How Long-Range Hunting Works


Geese landing at sunrise.
Geese landing at sunrise.
iStockphoto/Paul Tessier

You've been lurking on the edge of this clearing a­ll morning, since your arrival before sunrise. No signs of movement have caught your eye as you've scanned the forest. But now, there's something stirring on the horizon. As you focus your binoculars, you see the eight-point buck straight across from you, moving into the open space. But he's got to be nearly 1,000 yards (914 meters) away. There's no way you'll be able to get a decent shot from that great a distance. Or is there?

Long-range hunting is the way to do it. That's when you hunt from several hundred yards away through the use of a large-caliber rifle with a precise hand-loaded cartridge. Through this technique (and lots of practice) you can hit targets anywhere from 500 yards to more than a mile away (457 meters to 1.6 kilometers) [source: Lilja]. It's not a cheap pastime -- this precision sport requires a lot of pricey equipment.

Some of the necessary items include a long-range rifle (usually a bench-rester of considerable size and weight) and an optic of some sort, such as a rifle scope or binoculars to see the great lengths your rifle-projected bullets can span. For stability and precision, you should invest in a bench and sandbag on which to prop the rifle. Your bullets should be of the highest ballistic coefficient for accurate long-range shots. Finally, a drop chart will give you the details of bullet trajectory so you can set up your shot.

­This approach has its supporters and detractors, just like many other forms of hunting. The controversy lies in determining whether or not long-range hunting is ethical. Some hunters live by a code of ethics that others don't. But when it comes to hunting, are some forms right and some wrong?

We'll start with arguments in favor of the pastime on the next page.

Arguments in Favor of Long-Range Hunting

It starts when we hit the terrible twos and begin to wonder just how much we can get a­way with before Mom and Dad step in and say no. They said we couldn't stay up past 8 p.m., but maybe if we ask for one more bedtime story or a last glass of water, they might let us see 8:15. It's human nature to push boundaries. Long-range hunting does this in both a figurative and literal way.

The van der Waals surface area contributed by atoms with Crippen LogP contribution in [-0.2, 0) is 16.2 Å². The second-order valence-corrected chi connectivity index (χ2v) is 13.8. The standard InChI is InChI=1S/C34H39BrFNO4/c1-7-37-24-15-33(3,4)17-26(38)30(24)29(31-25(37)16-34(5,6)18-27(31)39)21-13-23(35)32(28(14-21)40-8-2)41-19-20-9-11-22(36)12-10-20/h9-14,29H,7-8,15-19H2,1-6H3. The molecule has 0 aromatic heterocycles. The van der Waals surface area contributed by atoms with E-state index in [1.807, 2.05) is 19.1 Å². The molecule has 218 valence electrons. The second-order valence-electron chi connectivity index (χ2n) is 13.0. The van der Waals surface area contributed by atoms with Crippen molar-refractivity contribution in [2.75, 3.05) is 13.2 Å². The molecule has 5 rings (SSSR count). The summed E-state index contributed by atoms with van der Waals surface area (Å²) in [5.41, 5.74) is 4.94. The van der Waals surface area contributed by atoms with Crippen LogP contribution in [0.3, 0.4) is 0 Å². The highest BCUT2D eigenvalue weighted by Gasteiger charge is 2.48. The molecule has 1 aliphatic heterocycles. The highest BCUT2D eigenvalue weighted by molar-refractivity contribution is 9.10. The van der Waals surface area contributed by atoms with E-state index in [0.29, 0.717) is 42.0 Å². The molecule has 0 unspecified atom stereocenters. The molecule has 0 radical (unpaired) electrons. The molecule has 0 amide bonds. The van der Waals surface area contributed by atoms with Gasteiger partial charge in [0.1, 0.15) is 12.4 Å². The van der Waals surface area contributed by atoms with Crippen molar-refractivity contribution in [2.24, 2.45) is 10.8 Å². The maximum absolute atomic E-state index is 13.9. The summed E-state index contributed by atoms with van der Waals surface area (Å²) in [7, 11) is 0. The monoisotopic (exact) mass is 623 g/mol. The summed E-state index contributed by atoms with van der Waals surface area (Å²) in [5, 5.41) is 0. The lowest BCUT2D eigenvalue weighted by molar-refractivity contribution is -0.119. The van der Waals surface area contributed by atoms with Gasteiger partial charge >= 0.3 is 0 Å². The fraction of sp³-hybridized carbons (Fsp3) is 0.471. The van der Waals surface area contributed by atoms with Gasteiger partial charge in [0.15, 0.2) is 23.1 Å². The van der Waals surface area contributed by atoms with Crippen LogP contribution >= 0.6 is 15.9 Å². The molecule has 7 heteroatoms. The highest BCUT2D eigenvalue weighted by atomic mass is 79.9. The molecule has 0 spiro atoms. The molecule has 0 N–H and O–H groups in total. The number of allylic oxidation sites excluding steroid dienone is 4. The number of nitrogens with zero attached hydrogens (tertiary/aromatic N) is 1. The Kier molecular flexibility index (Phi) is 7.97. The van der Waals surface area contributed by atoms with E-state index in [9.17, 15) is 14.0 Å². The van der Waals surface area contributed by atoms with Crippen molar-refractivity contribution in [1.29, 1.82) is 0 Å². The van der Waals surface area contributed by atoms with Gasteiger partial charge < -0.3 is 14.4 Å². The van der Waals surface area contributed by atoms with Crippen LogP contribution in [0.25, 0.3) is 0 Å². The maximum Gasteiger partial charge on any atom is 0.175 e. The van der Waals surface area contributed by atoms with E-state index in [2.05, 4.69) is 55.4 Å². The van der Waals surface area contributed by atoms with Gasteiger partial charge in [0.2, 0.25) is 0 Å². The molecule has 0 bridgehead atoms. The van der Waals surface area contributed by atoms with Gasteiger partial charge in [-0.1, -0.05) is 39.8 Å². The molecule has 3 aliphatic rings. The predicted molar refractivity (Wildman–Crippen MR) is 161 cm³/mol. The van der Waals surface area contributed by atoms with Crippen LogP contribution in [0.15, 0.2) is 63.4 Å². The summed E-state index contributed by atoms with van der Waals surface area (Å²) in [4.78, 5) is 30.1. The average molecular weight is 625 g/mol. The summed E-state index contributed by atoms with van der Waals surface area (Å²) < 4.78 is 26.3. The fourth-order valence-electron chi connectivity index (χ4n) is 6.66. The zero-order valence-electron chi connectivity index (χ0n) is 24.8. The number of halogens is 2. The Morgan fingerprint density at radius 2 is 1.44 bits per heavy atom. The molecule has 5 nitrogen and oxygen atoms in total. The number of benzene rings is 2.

­Like all forms of hunting, sportsmen say they view their acts as means of conservation. By taking game, they're allowing for less competition in ecosystems for ever-scarce natural resources. Long-range hunters believe they are simply helping the sport evolve. Through the years, hands-on methods such as knife hunting have given way to guns. Long-range hunting is just another change to the sport that new technology has made possible.

With long-range hunting, there is a plethora of technologically advanced equipment to choose from, allowing inexperienced hunters to make accurate, well-placed shots. While some fair chase hunters don't see this technology as ethical, long-range hunters believe they should use the most effective methods to get an advantage over their prey. In the end, won't that mean they get the cleanest shot?

As with every good debate, it's time for the rebuttal. Go to the next page to read about the opposition.

Arguments Against Long-Range Hunting

Long-range hunting has its opposition, from both the outside and the hunting worlds. Because many hunters chose to follow Fair Chase ethics, they don't participa­te in long-range hunting. Fair Chase states that a hunter shouldn't have an unfair advantage over the animal he or she is hunting. The technology needed for long-range hunting is seen as an unfair advantage by many, giving this method an unethical reputation.

­Most hunters aim for a clean, quick kill, but that means hitting the target prey in a very specific area. How are they to do this from several hundred yards away? Missing the small kill zone means that animal will suffer a slow, painful death or maybe not even die. And though a bad shot at close range allows the possibility to go after the animal and finish the job, tracking down an animal hundreds of yards away is impossible. In addition, a bullet to certain areas will only hurt the animal but allow it to continue living an impaired life.

As mentioned, there is a lot of technology needed for long-range hunting and it's believed that a majority of hunters don't fully understand the different variables [source: Zumbo]. In these cases, the risk of just injuring an animal is very high. An untrained hunter attempting long-range hunting can be compared to throwing a hail Mary pass in football.

While this method of hunting doesn't pack the moral punch of some controversial methods, there's certainly a strong argument for both sides. For now, we'll just have to see what conflict new technology brings us in the future.

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Sources

  • Hawks, Chuck. "Longe-Range Hunting Rifles." ChuckHawks.com (Accessed 12/07/2008).http://www.chuckhawks.com/hunting_rifles.htm
  • Lane, Mitch. "Ethical hunting You make the call." Wildlife Review, Utah Division of Wildlife Resources. (Accessed 12/07/2008).http://wildlife.utah.gov/wr/0710ethics/0710ethics.pdf
  • Lilja, Daniel. "Long-Range Shooting and Hunting." July 1998. (Accessed 12/07/2008).http://www.riflebarrels.com/articles/longrange_shooting/shooting_hunting.htm
  • National Shooting Sports Foundation. "The Ethical Hunter." 2006. (Accessed 12/07/2008).http://nssf.org/lit/EthicalHunter.pdf
  • S.P. "Military Rifle Practice." New York Times. July 1864. (Accessed 12/07/2008).http://query.nytimes.com/gst/abstract.html?res=9F01E7D9143EEE34BC4B53DFB166838F679FDE
  • Zumbo, Jim. "Long-Range Shooting." Never Yet Melted. (Accessed 12/07/2008).http://neveryetmelted.com/index.php/category/assault-weapons-ban/

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